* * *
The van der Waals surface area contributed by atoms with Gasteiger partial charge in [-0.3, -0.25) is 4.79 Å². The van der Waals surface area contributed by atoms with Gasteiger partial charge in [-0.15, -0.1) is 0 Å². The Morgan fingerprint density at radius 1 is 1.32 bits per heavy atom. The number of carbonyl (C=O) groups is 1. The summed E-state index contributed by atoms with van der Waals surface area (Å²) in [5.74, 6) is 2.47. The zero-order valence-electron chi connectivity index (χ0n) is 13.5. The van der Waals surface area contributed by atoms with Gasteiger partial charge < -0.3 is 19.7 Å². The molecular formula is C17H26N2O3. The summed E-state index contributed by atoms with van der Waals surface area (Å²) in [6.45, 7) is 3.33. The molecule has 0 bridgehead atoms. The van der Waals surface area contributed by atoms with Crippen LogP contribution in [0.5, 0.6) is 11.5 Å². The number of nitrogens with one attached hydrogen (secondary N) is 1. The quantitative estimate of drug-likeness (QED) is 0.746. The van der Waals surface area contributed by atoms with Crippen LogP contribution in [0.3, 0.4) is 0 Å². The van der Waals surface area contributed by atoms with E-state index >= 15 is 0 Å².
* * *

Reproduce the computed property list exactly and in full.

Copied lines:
The van der Waals surface area contributed by atoms with Gasteiger partial charge in [-0.3, -0.25) is 4.79 Å². The van der Waals surface area contributed by atoms with Gasteiger partial charge in [-0.15, -0.1) is 0 Å². The Morgan fingerprint density at radius 1 is 1.32 bits per heavy atom. The number of carbonyl (C=O) groups is 1. The summed E-state index contributed by atoms with van der Waals surface area (Å²) in [5.74, 6) is 2.47. The zero-order valence-electron chi connectivity index (χ0n) is 13.5. The van der Waals surface area contributed by atoms with Gasteiger partial charge < -0.3 is 19.7 Å². The molecular formula is C17H26N2O3. The summed E-state index contributed by atoms with van der Waals surface area (Å²) in [6.45, 7) is 3.33. The molecule has 0 bridgehead atoms. The van der Waals surface area contributed by atoms with Crippen LogP contribution in [0.5, 0.6) is 11.5 Å². The number of nitrogens with one attached hydrogen (secondary N) is 1. The quantitative estimate of drug-likeness (QED) is 0.746. The van der Waals surface area contributed by atoms with Crippen LogP contribution in [0.3, 0.4) is 0 Å². The van der Waals surface area contributed by atoms with E-state index >= 15 is 0 Å².